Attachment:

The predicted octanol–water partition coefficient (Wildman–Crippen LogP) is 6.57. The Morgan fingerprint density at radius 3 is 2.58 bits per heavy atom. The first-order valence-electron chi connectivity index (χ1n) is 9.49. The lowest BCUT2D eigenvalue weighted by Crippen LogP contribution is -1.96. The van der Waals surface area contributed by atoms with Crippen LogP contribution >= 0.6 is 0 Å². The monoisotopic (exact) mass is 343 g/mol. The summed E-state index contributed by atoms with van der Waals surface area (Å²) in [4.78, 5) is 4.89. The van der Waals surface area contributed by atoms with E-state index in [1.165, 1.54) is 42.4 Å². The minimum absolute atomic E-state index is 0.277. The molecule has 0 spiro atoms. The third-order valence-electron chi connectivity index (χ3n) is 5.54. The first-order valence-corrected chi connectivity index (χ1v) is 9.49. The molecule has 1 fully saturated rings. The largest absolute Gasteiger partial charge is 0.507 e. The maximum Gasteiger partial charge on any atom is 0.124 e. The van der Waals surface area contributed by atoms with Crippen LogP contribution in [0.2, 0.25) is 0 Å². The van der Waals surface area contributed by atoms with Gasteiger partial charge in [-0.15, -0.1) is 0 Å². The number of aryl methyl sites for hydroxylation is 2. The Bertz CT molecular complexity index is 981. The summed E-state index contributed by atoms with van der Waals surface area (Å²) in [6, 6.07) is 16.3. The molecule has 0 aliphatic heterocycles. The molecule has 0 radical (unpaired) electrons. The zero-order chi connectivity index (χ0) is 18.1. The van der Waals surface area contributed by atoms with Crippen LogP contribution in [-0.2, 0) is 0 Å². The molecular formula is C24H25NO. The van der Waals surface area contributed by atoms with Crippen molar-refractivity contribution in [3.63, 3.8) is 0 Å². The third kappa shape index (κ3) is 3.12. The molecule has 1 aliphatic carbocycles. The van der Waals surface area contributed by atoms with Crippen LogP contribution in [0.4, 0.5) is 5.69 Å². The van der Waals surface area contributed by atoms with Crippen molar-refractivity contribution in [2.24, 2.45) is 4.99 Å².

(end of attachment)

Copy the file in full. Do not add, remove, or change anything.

The predicted octanol–water partition coefficient (Wildman–Crippen LogP) is 6.57. The Morgan fingerprint density at radius 3 is 2.58 bits per heavy atom. The first-order valence-electron chi connectivity index (χ1n) is 9.49. The lowest BCUT2D eigenvalue weighted by Crippen LogP contribution is -1.96. The van der Waals surface area contributed by atoms with Crippen LogP contribution >= 0.6 is 0 Å². The monoisotopic (exact) mass is 343 g/mol. The summed E-state index contributed by atoms with van der Waals surface area (Å²) in [4.78, 5) is 4.89. The van der Waals surface area contributed by atoms with E-state index in [1.165, 1.54) is 42.4 Å². The minimum absolute atomic E-state index is 0.277. The molecule has 0 spiro atoms. The third-order valence-electron chi connectivity index (χ3n) is 5.54. The first-order valence-corrected chi connectivity index (χ1v) is 9.49. The molecule has 1 fully saturated rings. The largest absolute Gasteiger partial charge is 0.507 e. The maximum Gasteiger partial charge on any atom is 0.124 e. The van der Waals surface area contributed by atoms with Crippen LogP contribution in [0.2, 0.25) is 0 Å². The van der Waals surface area contributed by atoms with Gasteiger partial charge in [-0.15, -0.1) is 0 Å². The number of aryl methyl sites for hydroxylation is 2. The Bertz CT molecular complexity index is 981. The summed E-state index contributed by atoms with van der Waals surface area (Å²) in [6, 6.07) is 16.3. The molecule has 0 aliphatic heterocycles. The molecule has 0 radical (unpaired) electrons. The zero-order chi connectivity index (χ0) is 18.1. The van der Waals surface area contributed by atoms with Crippen LogP contribution in [-0.2, 0) is 0 Å². The molecular formula is C24H25NO. The van der Waals surface area contributed by atoms with Crippen molar-refractivity contribution in [3.63, 3.8) is 0 Å². The third kappa shape index (κ3) is 3.12. The molecule has 1 aliphatic carbocycles. The van der Waals surface area contributed by atoms with Crippen LogP contribution in [0.4, 0.5) is 5.69 Å². The van der Waals surface area contributed by atoms with Crippen molar-refractivity contribution in [2.24, 2.45) is 4.99 Å².